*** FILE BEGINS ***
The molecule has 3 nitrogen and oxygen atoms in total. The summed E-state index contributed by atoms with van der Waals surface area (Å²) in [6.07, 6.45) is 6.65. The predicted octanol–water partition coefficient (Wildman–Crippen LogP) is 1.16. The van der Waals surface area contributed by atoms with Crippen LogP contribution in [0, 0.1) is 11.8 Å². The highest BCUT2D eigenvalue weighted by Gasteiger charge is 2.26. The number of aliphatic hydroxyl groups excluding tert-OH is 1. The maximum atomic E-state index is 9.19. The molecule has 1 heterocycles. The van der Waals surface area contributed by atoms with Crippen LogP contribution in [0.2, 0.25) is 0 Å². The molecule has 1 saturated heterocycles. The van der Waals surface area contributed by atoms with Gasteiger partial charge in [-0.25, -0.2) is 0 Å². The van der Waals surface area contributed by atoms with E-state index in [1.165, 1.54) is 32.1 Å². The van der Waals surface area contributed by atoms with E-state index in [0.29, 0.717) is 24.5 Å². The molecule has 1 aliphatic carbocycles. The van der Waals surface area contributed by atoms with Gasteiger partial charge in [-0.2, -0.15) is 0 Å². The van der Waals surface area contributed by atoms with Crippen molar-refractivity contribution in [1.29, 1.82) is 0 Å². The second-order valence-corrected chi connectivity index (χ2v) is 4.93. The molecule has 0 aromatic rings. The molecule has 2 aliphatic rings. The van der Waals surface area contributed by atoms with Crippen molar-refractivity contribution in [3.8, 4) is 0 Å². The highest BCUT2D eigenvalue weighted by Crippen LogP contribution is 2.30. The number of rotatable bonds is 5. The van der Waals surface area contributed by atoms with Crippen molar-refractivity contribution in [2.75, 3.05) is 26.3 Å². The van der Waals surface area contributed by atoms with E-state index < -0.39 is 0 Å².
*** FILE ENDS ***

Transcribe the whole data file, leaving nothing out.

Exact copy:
The molecule has 3 nitrogen and oxygen atoms in total. The summed E-state index contributed by atoms with van der Waals surface area (Å²) in [6.07, 6.45) is 6.65. The predicted octanol–water partition coefficient (Wildman–Crippen LogP) is 1.16. The van der Waals surface area contributed by atoms with Crippen LogP contribution in [0, 0.1) is 11.8 Å². The highest BCUT2D eigenvalue weighted by Gasteiger charge is 2.26. The number of aliphatic hydroxyl groups excluding tert-OH is 1. The maximum atomic E-state index is 9.19. The molecule has 1 heterocycles. The van der Waals surface area contributed by atoms with Crippen LogP contribution in [0.2, 0.25) is 0 Å². The molecule has 1 saturated heterocycles. The van der Waals surface area contributed by atoms with Gasteiger partial charge in [-0.25, -0.2) is 0 Å². The van der Waals surface area contributed by atoms with E-state index in [1.165, 1.54) is 32.1 Å². The van der Waals surface area contributed by atoms with E-state index in [0.29, 0.717) is 24.5 Å². The molecule has 1 aliphatic carbocycles. The van der Waals surface area contributed by atoms with Gasteiger partial charge in [-0.2, -0.15) is 0 Å². The van der Waals surface area contributed by atoms with Crippen molar-refractivity contribution in [1.29, 1.82) is 0 Å². The second-order valence-corrected chi connectivity index (χ2v) is 4.93. The molecule has 0 aromatic rings. The molecule has 2 aliphatic rings. The van der Waals surface area contributed by atoms with Crippen molar-refractivity contribution in [3.8, 4) is 0 Å². The highest BCUT2D eigenvalue weighted by Crippen LogP contribution is 2.30. The number of rotatable bonds is 5. The van der Waals surface area contributed by atoms with Crippen molar-refractivity contribution in [2.75, 3.05) is 26.3 Å². The van der Waals surface area contributed by atoms with E-state index < -0.39 is 0 Å².